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Subject:Re: You Use 'you'? From:Len Olszewski <saslpo -at- UNX -dot- SAS -dot- COM> Date:Thu, 9 Jun 1994 10:55:12 -0400
Arlen Walker talks about coping with a bad style:
> Remember, we're living in the real world. Like
> their audiences, writers are human. If a given writer is not confortable
> with a writing style imposed from without, there are three options:
> A) Write it in that style anyway, and end up doing it badly because you
> just can't get into the flow of the document.
> B) Write it the best way you know how, and be prepared to justify your
> choices (and suffer for them, possibly leading to C).
> C) Find another job.
I remember several years ago when I signed onto a project after the
first draft was written by somebody else, and I took over at the first
revisions stage. This was a multi-writer project, and I shared
responsibility for writing certain chapters with another writer. The
writer in question had developed a standard for showing examples at the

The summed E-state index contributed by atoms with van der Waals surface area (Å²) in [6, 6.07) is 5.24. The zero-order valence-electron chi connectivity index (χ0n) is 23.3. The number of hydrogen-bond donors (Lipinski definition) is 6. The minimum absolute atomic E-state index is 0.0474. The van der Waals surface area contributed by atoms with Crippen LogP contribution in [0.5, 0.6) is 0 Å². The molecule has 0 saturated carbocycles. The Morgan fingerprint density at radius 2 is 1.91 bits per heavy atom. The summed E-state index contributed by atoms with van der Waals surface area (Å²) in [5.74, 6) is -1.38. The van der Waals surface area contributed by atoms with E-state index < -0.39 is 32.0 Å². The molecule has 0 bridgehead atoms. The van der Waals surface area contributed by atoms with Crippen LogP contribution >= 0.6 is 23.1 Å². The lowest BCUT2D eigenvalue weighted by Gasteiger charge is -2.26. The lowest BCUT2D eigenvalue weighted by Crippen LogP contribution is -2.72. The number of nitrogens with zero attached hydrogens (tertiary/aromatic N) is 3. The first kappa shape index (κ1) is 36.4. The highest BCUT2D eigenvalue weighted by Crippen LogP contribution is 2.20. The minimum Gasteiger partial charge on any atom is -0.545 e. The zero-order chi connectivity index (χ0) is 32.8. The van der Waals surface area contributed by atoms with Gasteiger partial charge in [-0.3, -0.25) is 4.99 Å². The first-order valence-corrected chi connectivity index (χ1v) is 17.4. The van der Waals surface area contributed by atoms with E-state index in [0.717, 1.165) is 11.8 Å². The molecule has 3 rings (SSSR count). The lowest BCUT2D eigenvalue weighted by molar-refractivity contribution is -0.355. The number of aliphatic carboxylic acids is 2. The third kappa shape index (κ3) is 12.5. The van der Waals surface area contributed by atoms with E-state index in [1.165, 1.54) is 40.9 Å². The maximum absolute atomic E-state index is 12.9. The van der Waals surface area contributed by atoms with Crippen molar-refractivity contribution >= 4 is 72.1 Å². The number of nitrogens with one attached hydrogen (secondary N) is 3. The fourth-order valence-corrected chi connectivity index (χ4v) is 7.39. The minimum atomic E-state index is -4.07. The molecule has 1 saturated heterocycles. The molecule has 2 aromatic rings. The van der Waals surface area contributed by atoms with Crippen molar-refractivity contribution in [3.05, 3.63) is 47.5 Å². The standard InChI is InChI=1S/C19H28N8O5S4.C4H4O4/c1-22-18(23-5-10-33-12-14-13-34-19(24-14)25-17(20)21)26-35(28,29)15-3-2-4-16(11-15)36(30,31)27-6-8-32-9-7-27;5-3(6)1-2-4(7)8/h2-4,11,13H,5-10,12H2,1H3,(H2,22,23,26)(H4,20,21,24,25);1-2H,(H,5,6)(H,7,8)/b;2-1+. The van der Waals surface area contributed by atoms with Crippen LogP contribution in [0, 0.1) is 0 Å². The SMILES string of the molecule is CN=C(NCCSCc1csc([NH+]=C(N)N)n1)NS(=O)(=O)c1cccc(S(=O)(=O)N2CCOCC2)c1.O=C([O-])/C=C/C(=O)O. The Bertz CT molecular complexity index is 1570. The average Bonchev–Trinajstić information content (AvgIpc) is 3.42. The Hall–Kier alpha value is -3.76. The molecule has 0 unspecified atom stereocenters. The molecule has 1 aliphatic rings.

end of each reference entry that I found to be appallingly bad.
I successfully made the argument to change to a better, more tabular
style for examples for some of the element types. For most of the
others, I lost the arguement. I was stuck with the other writer's
clumsy, inadequate technique. I used it, completed my sections on time,
paid the bills, and moved on.
Years later, the project manager (who used portions of the original
document in other documents, and who now faces a general update of the
entire document for an upcoming new version) indicated she thought my
way was better all along. I now manage another group. The other writer
is still with the company, but doesn't write documentation anymore.
The moral to this story? Hey, *you* figure it out.
|Len Olszewski, Project Manager | "Eat well, stay fit, die anyway." |
|saslpo -at- unx -dot- sas -dot- com|Cary, NC, USA| - Bumper sticker |
| Opinions this ludicrous are mine. Reasonable opinions will cost you.|